1. Thumb up 12

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    I go from maxi-dresses and cat-eye eyeliner one day to suspenders and bow ties with oxfords the next, so I duck labels because I don’t fall into one. But I have seen quite a few tumblrs trying to find an appropriate term for it, such as “tomboy femme” and “femme dandy.” But my girlfriend has commented several times that my “fashion forward-ness” (as she calls it) has inspired/liberated her to experiment and have fun with menswear details, specifically bow ties and menswear-inspired shoes, which I think is awesome (and, hello, SEXY)!

      • Thumb up 4

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        I hate trying to label myself. I’m just… Leigh. But if I’m feeling like I want a label, I also go with androgynous. It feels the most accurate for someone who likes to wear ties and lipstick and short hair and (rarely) heels and has trouble conceptualizing those things as gendered, they’re just what I like to wear. Also, I love the word androgyne.

    • Thumb up 3

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      I’m similar (though leaning to the more boyish end) and find tomboy femme works fine for me, but I know plenty of people who do the same and identify differently. Really, it all chalks up to terminology preference, I think.

  2. Thumb up 18

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    YOU KNOW WHAT I THINK IS REALLY INTERESTING is that when i was straight, everybody described my style as ‘tomboy.’ my boyfriends said i was a tomboy, my friends described me as a tomboy, my family called me a tomboy, that was what i was, riese the tomboy. and i have a boyish body so i often was read as male when i was younger and therefore tomboy tomboy tomboy. and it’s weird that now that i’m in the queer community, i don’t think any queer lady friends would describe me as a tomboy, because relative to masculine-of-center queer women, i don’t seem tomboyish at all. that’s my thought of the day.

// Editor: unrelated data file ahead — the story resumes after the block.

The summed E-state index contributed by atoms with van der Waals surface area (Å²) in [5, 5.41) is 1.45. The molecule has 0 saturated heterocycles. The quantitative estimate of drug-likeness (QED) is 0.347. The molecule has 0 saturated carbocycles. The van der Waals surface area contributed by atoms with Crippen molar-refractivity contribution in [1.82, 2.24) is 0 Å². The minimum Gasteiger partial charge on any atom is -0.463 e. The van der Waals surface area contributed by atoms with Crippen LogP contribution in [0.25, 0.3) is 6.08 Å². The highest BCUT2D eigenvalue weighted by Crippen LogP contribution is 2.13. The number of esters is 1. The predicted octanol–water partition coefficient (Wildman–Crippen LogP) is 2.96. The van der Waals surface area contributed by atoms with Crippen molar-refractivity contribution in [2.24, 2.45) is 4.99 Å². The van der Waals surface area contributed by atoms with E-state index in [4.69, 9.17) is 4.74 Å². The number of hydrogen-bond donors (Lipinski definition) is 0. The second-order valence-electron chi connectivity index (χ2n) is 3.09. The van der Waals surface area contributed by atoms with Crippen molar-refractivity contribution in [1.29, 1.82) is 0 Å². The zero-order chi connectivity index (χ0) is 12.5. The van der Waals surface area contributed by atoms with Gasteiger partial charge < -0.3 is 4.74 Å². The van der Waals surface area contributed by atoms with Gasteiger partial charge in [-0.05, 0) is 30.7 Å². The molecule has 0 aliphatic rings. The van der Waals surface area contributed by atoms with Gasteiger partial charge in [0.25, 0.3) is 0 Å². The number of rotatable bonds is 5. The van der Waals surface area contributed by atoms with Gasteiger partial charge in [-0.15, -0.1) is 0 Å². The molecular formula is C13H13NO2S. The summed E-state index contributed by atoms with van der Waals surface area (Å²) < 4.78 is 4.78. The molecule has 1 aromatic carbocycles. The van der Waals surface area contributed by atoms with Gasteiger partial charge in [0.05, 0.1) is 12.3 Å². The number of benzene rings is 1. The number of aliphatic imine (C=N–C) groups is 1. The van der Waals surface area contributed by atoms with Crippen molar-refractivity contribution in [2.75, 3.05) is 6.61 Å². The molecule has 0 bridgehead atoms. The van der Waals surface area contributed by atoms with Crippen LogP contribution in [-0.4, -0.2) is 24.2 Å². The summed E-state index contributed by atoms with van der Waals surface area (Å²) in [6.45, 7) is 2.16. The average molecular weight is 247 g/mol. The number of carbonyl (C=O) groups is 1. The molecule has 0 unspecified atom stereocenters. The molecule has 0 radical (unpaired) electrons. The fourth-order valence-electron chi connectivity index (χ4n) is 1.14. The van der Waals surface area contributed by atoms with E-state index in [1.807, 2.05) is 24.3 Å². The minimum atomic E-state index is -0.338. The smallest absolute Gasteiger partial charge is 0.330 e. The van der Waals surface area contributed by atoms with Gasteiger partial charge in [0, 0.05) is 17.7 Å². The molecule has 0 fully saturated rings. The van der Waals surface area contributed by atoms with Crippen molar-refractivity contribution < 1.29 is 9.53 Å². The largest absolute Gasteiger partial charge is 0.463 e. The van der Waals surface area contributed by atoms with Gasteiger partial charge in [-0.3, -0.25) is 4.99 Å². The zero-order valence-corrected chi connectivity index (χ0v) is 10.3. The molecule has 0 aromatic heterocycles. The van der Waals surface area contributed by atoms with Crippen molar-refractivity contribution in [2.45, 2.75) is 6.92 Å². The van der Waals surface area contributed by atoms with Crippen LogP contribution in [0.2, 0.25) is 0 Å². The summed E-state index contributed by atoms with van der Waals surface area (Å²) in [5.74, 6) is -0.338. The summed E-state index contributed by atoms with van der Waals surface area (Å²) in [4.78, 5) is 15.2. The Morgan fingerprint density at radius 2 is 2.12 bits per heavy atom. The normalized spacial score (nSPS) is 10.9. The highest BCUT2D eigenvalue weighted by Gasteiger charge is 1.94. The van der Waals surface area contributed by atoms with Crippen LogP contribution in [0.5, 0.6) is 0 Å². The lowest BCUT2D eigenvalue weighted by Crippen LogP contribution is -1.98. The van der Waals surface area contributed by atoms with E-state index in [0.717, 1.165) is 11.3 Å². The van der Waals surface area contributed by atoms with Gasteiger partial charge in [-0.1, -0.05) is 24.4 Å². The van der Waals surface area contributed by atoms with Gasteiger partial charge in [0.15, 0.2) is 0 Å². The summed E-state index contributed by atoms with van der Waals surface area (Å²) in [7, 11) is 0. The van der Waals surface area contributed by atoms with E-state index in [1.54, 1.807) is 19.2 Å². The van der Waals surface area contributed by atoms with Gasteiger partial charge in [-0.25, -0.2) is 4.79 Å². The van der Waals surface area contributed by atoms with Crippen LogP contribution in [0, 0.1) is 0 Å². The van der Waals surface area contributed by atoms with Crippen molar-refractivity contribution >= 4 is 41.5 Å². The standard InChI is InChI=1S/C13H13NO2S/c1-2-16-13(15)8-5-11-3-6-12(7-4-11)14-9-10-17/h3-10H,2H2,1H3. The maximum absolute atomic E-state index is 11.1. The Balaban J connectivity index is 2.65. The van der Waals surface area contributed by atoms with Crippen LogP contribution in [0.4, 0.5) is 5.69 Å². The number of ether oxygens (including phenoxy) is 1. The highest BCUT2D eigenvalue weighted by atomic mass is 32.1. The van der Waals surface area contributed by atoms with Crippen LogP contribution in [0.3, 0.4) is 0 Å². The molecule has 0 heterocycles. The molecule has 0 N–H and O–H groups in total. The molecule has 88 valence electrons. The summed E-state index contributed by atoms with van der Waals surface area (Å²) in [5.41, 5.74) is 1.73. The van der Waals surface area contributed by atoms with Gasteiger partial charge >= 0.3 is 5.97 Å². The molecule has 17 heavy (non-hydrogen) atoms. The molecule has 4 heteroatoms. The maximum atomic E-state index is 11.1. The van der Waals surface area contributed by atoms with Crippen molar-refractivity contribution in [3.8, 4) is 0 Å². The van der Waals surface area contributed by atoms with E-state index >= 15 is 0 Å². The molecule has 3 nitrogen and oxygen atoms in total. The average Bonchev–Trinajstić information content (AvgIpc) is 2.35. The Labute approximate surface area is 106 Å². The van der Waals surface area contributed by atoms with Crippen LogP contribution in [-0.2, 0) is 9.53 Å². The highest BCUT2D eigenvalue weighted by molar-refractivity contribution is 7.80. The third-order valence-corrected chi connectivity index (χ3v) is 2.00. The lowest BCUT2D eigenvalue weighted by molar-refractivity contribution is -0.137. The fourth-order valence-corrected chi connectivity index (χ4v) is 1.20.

3. Thumb up 37

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    It seems to me that this commentary, particularly the part that says tomboy fashion is about age (youth) and calls it playful is somewhat pejorative. The difference seems like it may be one about gender presentations within the queer community. Butch, perhaps, is solidly about masculine presentation where tomboy may be somewhat androgynous in style with pieces of femininity or at least allowing femininity in parts. But I think it is unfair to suggest that tomboy can’t be sexy or adult or whatever else. Both can be and are sexy and are for grownups. Tomboy style might suggest greater flexibility in presentation than butch but I don’t agree with making that seem like a facet of immaturity. There also may be other things that are a part of this discussion like class and race or body size.

    • Thumb up 5

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      hey, thanks for bringing this up. i think one issue is that we live in a society that tells us not to value playfulness, children, femininity, etc., and so even when we talk about tomboy style as such, it’s seen as pejorative. to be totally honest, i think tomboy style is fucking fantastic and i wish for anything i could pull it off and rock it well. so, when i say that tomboy style is youthful, playful, etc., i mean those things as compliments, and pretty genderqueer, because playfulness (and playing hard) are both feminine and masculine, crooked ties with sneakers are both feminine and masculine. tomboys ARE absolutely grown and sexy, and butches are hella youthful.